W3C home > Mailing lists > Public > w3c-wai-ig@w3.org > April to June 2004

Re: Banning and Guidelines V Techniques

From: David Woolley <david@djwhome.demon.co.uk>
Date: Fri, 4 Jun 2004 11:02:01 +0100 (BST)
Message-Id: <200406041002.i54A21f02022@djwhome.demon.co.uk>
To: w3c-wai-ig@w3.org

> think the issue can can be solved.  I believe most web designers when told
> to be wary about using scripts and given examples of how to use them

My impression is that more than half of web designers don't actually
really understand what they are doing and simply cut and paste from
other sites or from "web design" cook books.  Many of the rest are
probably already aware of the issues, but know that they are wage
slaves and that the person paying them doesn't understand the issues,
but does have very strong ideas as to how a site should look and feel.
The people you have to educate are not the web designers, but people who
don't want to understand the technology, but "know" from experience what
it can do, but with knowledge based on experience of very bad design.

> correctly and examples with factual based documentation on why some
> scripts break the accessibility issues, would do the correct approach.
> Do we want to ban scripting in the guidelines?  I think that artifically

Although it may seem that I am absolutely against scripting, I'm not.
I don't, however, want to be forced to use scripting before I can use
a web resource, and I would rather not have cosmetic only scripting.

> closes the door.  I think the guidelines should say something such as
> "Scripts should be USED WITH CAUTION and must degrade gracefully in

Unfortunately businesses want MUST clauses, because they then know where
they stand legally, without having to take a risk.

> regards to the information presented/attained."  And leave it to that.

This feels subjective, and those businesses which don't err too far to
the safe side, for legal reasons, will probably interpret the need very
liberally.  The problem with "degrade gracefully" is that many authors
will see it as permission to drop content as well as presentation, when
it is almost always possible to drop presentation but retain content.
More importantly, remember most of the web is advertising and most
advertising is not about information.

If one does have conditional permissions, they need to start from the premise
that, except where there is a fundamental need for scripting (server turnround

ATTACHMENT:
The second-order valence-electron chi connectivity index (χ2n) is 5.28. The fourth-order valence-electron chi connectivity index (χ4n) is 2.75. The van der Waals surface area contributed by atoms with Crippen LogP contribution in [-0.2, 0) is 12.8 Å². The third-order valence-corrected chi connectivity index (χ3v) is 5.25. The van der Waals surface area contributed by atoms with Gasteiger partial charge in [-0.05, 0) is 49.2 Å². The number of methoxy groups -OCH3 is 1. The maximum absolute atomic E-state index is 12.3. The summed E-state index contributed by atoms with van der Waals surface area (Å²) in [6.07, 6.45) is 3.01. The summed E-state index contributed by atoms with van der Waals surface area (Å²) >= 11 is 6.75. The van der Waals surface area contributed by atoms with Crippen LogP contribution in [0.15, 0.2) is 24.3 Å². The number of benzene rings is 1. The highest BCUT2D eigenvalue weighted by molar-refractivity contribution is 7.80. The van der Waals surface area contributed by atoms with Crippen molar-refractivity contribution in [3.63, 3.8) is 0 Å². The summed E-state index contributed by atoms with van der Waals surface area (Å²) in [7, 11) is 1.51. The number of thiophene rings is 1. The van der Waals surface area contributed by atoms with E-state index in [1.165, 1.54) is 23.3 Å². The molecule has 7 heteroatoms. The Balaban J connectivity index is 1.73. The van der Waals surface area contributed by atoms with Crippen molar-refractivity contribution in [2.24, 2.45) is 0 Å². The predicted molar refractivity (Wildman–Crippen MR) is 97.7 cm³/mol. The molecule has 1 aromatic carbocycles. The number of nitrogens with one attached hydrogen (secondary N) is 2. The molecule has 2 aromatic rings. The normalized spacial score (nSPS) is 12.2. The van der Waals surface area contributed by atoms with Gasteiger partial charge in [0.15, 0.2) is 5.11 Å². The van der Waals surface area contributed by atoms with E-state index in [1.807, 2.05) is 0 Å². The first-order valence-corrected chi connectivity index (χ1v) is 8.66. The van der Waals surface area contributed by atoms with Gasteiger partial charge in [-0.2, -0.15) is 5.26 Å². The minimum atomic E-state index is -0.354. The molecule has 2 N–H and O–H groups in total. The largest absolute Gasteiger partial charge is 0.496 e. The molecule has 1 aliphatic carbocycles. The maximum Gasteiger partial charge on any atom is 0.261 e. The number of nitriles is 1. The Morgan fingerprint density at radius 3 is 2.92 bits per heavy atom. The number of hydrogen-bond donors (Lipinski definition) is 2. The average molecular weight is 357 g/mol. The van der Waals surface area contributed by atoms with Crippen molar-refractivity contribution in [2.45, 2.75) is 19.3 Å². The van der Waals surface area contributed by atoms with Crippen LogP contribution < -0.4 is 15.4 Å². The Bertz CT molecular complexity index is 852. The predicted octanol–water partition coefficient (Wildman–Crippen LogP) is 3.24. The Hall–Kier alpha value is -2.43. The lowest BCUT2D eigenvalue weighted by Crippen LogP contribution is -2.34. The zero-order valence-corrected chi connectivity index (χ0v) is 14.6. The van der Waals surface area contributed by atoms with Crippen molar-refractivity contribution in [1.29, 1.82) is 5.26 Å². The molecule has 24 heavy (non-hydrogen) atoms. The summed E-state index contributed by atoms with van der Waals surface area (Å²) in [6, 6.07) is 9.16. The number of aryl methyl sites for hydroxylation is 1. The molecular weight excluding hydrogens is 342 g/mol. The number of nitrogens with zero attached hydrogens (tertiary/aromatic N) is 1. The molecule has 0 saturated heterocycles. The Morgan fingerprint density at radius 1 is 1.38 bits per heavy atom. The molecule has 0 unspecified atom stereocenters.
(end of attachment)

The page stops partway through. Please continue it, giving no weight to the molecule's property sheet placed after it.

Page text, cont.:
times are not fundamental, except for some cases of animation, for which
HTML is the wrong medium anyway; an application that will intrinsically 
always be run offline - I can't think of any - might also qualify), pages
should be designed as though written without scripting and then scripting
had been added without removing the access available without the scripting and
only to make the page easier to use, not to provide additional information.

For priority one, one could allow the scripted page to be separate
from the non-scripted page, and could permit client scripting only
solutions where there would be undue hardship to the content providers
(I'm thinking here of non-commercial sites that want to provide some sort
of calculator function (although they ought to describe the algorithm,
anyway [1]) and doing so server side might mean changing from bundled web
space to bought commercial space).  I can't, at the moment, think of any
application that is appropriate for HTML where not having "instantaneous"
feeback would make the site unusable.

Another constraint that I would want would be that scripting should attempt
to verify the actual object model available.  This should be done by 
feature testing, and never by trying to match the user agent string.
(Basically, I don't want the situation were a web site can end up locking
out the user interface when run on Netscape 6 because any attempt to get
to the browser controls triggers a scripting error as the Netscape 4 
object model was used - this is a real life problem, although I forget
the site - I think it was the major UK high street electronics retailer.)

Scripting should not be allowed to subvert restrictions imposed by the
user agent guidelines.

As informative text, I think people should be warned that scripting can
make pages very unstable when presented with an environment that differs
from the test environment.

> NOW I think the techniques should be the crux of the work for the WCAG WG
> where they can document AS MUCH AS THEY POSSIBLY CAN on best practices, ok

You have to get these practices into web design cook books on the book
shop shelves.  The people you need to reach are unlikely to go beyond the
basic check list to make sure they are legal and probably wouldn't buy a
specific accessibilty book.  Most of the authors of these cookbooks have
no brief for the ideals of HTML but simply supply techniques for doing
what people WANT to do.  If the book fails to provide a code sample for
using scripting to create marquees on non-marquee browsers, they may well
not buy it, even though that was done because it is bad for accessibility.

> I think the time spent debating whether or not to ban this or that is a
> waste.  I think if you get enough examples of good and bad solutions to

Possibly, but it does represent a fundamental split in the community,
roughly the split between broad accessibility and narrow (formal
disability, with no financial constraints, only) accessibility.

[1] if the algorithm is proprietary, then server side scripting is the
only option to preserve the intellectual property.
Received on Friday, 4 June 2004 15:50:25 UTC

This archive was generated by hypermail 2.3.1 : Tuesday, 13 October 2015 16:21:28 UTC